•  There’s no proviso in the Constitution for ratification or even approval by the “Congress”.  This omission explains why Obama had previously signed legislation to allow Congress 60 days to review and vote on the Iranian “deal”.  The House of Representatives is not authorized by the Constitution to participate in the ratification of treaties, but it it is “authorized” by statute enacted by the House, Senate and President.

Presumably, if Congress votes against the U.S./Iran nuclear “deal,” it will be rendered void.

But what, exactly, is this “deal”?  If it’s not to be ratified by the Senate but does require validation by the Congress, it is not a constitutional “treaty”.

So what is it?

  • More, 17th Amendment (A.D. 1913) declares that:

“The Senate of the United States shall be composed of two Senators from each State, elected by the people thereof for six years; . . . .”

Prior to the 17th Amendment, Senators were elected by the legislatures of each State of the Union—not the people.  The Senators therefore represented the States’ legislatures rather than the State’s people.  Under the Constitution, the Senators who represented the State legislatures were empowered to “advise and consent” to treaties on behalf of the State legislatures.

Prior to the 17th Amendment, Article 3, Section 2, Clause 1 declared,

“The judicial Power shall extend to all Cases, in Law and Equity, arising under this Constitution, the laws of the United States, and Treaties made or which shall be made, under their Authority—“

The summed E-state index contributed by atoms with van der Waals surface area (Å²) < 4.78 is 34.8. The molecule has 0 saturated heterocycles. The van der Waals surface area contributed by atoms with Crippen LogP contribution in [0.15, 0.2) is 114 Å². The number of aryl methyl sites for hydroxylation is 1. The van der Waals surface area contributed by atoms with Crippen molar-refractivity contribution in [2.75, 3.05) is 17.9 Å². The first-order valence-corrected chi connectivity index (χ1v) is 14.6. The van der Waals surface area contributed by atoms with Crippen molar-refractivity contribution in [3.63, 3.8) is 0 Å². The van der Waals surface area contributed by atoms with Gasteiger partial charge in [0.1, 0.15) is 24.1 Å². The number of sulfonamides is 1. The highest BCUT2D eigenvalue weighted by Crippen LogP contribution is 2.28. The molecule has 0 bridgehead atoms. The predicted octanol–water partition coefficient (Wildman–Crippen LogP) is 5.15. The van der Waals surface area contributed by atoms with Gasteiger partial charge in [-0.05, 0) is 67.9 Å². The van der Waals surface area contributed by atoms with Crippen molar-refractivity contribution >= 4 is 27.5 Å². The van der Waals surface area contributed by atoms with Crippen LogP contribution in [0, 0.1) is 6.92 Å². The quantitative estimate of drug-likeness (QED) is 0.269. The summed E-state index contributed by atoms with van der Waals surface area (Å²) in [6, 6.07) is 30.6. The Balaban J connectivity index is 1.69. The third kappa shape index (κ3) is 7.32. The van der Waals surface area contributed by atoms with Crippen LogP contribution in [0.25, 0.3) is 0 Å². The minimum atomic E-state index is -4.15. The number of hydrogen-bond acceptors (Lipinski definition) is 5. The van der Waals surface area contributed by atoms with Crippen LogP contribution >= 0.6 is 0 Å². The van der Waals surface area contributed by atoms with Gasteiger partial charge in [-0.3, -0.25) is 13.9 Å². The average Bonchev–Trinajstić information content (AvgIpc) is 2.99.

The “judicial power” of the Article III courts only applies to “Treaties made” under the “Authority” of the States of the Union.   If the Senators are no longer elected by the legislatures of the States of the Union, does any constitutional ratification process by the Senate (or the House) remain under the “Authority” of the States of the Union?

If not, what is the legal nature of the “deals” we are reaching with foreign countries?

If those “deals” aren’t subject to the jurisdiction of Article III judicial courts, are they only subject to administrative law and administrative courts?

Since the 17th Amendment requires Senators to be elected by and therefore represent the people or perhaps only US citizens rather than the State legislatures, what does this mean for the modern Senators’ “authority” to ratify Treaties?

Has the Senate legitimately ratified any treaty on behalf of the States of the Union since A.D. 1913?  Can the modern Senate legitimately ratify any treaty, except on behalf of the States of the Union?

When the House of Representatives votes on and figuratively ratifies a “deal” today, is that ratification on behalf of States of the Union (“The Unite States of America”) or on behalf of the “United States”?

The article continues:

“But since agreeing on the deal with the other world powers, the administration has announced its intention to bring the deal to the United Nations first.

“Thus, by the time Congress votes, the administration will argue that were the body to reject the deal, they’d be blowing up a U.N.-approved agreement.”

Implication:  Obama and Kerry don’t expect the Iran nuclear “deal” to pass Congress.  They will therefore try to get the UN to first sanctify the “deal” in order to intimidate the Congress into ratifying.